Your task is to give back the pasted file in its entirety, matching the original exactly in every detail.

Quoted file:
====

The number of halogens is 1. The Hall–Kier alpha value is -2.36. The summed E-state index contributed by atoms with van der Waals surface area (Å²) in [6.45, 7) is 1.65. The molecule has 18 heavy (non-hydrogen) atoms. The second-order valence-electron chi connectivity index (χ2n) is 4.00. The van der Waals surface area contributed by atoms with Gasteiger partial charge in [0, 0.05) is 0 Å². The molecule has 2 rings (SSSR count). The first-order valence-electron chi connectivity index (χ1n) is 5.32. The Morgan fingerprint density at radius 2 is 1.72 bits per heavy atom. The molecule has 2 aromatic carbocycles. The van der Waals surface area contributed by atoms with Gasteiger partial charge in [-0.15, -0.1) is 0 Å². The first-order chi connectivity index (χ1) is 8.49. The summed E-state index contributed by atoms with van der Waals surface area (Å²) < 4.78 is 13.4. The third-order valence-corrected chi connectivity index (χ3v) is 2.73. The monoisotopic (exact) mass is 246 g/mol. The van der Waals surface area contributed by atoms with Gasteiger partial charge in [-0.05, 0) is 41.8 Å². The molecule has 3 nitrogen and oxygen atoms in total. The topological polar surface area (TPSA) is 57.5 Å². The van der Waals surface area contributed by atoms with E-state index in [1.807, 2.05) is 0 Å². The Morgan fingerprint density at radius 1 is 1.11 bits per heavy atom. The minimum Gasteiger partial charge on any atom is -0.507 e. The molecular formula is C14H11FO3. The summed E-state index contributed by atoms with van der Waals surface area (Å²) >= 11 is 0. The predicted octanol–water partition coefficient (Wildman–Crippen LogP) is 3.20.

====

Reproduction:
The number of halogens is 1. The Hall–Kier alpha value is -2.36. The summed E-state index contributed by atoms with van der Waals surface area (Å²) in [6.45, 7) is 1.65. The molecule has 18 heavy (non-hydrogen) atoms. The second-order valence-electron chi connectivity index (χ2n) is 4.00. The van der Waals surface area contributed by atoms with Gasteiger partial charge in [0, 0.05) is 0 Å². The molecule has 2 rings (SSSR count). The first-order valence-electron chi connectivity index (χ1n) is 5.32. The Morgan fingerprint density at radius 2 is 1.72 bits per heavy atom. The molecule has 2 aromatic carbocycles. The van der Waals surface area contributed by atoms with Gasteiger partial charge in [-0.15, -0.1) is 0 Å². The first-order chi connectivity index (χ1) is 8.49. The summed E-state index contributed by atoms with van der Waals surface area (Å²) < 4.78 is 13.4. The third-order valence-corrected chi connectivity index (χ3v) is 2.73. The monoisotopic (exact) mass is 246 g/mol. The van der Waals surface area contributed by atoms with Gasteiger partial charge in [-0.05, 0) is 41.8 Å². The molecule has 3 nitrogen and oxygen atoms in total. The topological polar surface area (TPSA) is 57.5 Å². The van der Waals surface area contributed by atoms with E-state index in [1.807, 2.05) is 0 Å². The Morgan fingerprint density at radius 1 is 1.11 bits per heavy atom. The minimum Gasteiger partial charge on any atom is -0.507 e. The molecular formula is C14H11FO3. The summed E-state index contributed by atoms with van der Waals surface area (Å²) >= 11 is 0. The predicted octanol–water partition coefficient (Wildman–Crippen LogP) is 3.20.